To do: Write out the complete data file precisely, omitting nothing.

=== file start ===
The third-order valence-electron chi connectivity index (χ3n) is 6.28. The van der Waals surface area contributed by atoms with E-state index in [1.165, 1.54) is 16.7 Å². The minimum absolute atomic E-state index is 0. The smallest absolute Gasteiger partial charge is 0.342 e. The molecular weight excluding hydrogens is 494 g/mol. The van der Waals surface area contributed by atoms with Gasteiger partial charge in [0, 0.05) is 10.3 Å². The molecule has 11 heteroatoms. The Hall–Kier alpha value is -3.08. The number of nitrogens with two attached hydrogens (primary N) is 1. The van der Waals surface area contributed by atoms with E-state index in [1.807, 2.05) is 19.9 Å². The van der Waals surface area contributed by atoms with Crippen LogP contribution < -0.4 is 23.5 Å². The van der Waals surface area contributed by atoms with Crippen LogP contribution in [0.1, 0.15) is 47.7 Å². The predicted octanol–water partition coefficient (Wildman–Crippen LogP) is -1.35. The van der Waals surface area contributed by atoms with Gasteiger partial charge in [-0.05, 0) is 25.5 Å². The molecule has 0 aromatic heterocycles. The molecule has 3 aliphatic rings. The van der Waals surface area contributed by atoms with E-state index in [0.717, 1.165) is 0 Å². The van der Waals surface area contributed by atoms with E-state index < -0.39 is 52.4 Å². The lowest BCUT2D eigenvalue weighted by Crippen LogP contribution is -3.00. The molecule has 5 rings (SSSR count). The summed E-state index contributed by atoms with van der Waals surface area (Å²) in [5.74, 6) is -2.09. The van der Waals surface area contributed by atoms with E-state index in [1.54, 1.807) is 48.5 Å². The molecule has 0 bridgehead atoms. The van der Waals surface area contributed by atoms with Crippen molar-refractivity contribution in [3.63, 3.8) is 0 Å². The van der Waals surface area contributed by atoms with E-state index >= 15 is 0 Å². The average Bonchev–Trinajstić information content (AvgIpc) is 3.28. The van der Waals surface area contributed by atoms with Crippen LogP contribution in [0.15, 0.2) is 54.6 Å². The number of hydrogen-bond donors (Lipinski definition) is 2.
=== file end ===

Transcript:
The third-order valence-electron chi connectivity index (χ3n) is 6.28. The van der Waals surface area contributed by atoms with E-state index in [1.165, 1.54) is 16.7 Å². The minimum absolute atomic E-state index is 0. The smallest absolute Gasteiger partial charge is 0.342 e. The molecular weight excluding hydrogens is 494 g/mol. The van der Waals surface area contributed by atoms with Gasteiger partial charge in [0, 0.05) is 10.3 Å². The molecule has 11 heteroatoms. The Hall–Kier alpha value is -3.08. The number of nitrogens with two attached hydrogens (primary N) is 1. The van der Waals surface area contributed by atoms with E-state index in [1.807, 2.05) is 19.9 Å². The van der Waals surface area contributed by atoms with Crippen LogP contribution < -0.4 is 23.5 Å². The van der Waals surface area contributed by atoms with Crippen LogP contribution in [0.1, 0.15) is 47.7 Å². The predicted octanol–water partition coefficient (Wildman–Crippen LogP) is -1.35. The van der Waals surface area contributed by atoms with Gasteiger partial charge in [-0.05, 0) is 25.5 Å². The molecule has 0 aromatic heterocycles. The molecule has 3 aliphatic rings. The van der Waals surface area contributed by atoms with E-state index in [0.717, 1.165) is 0 Å². The van der Waals surface area contributed by atoms with E-state index < -0.39 is 52.4 Å². The lowest BCUT2D eigenvalue weighted by Crippen LogP contribution is -3.00. The molecule has 5 rings (SSSR count). The summed E-state index contributed by atoms with van der Waals surface area (Å²) in [5.74, 6) is -2.09. The van der Waals surface area contributed by atoms with E-state index in [1.54, 1.807) is 48.5 Å². The molecule has 0 bridgehead atoms. The van der Waals surface area contributed by atoms with Crippen molar-refractivity contribution in [3.63, 3.8) is 0 Å². The van der Waals surface area contributed by atoms with E-state index >= 15 is 0 Å². The average Bonchev–Trinajstić information content (AvgIpc) is 3.28. The van der Waals surface area contributed by atoms with Crippen LogP contribution in [0.15, 0.2) is 54.6 Å². The number of hydrogen-bond donors (Lipinski definition) is 2.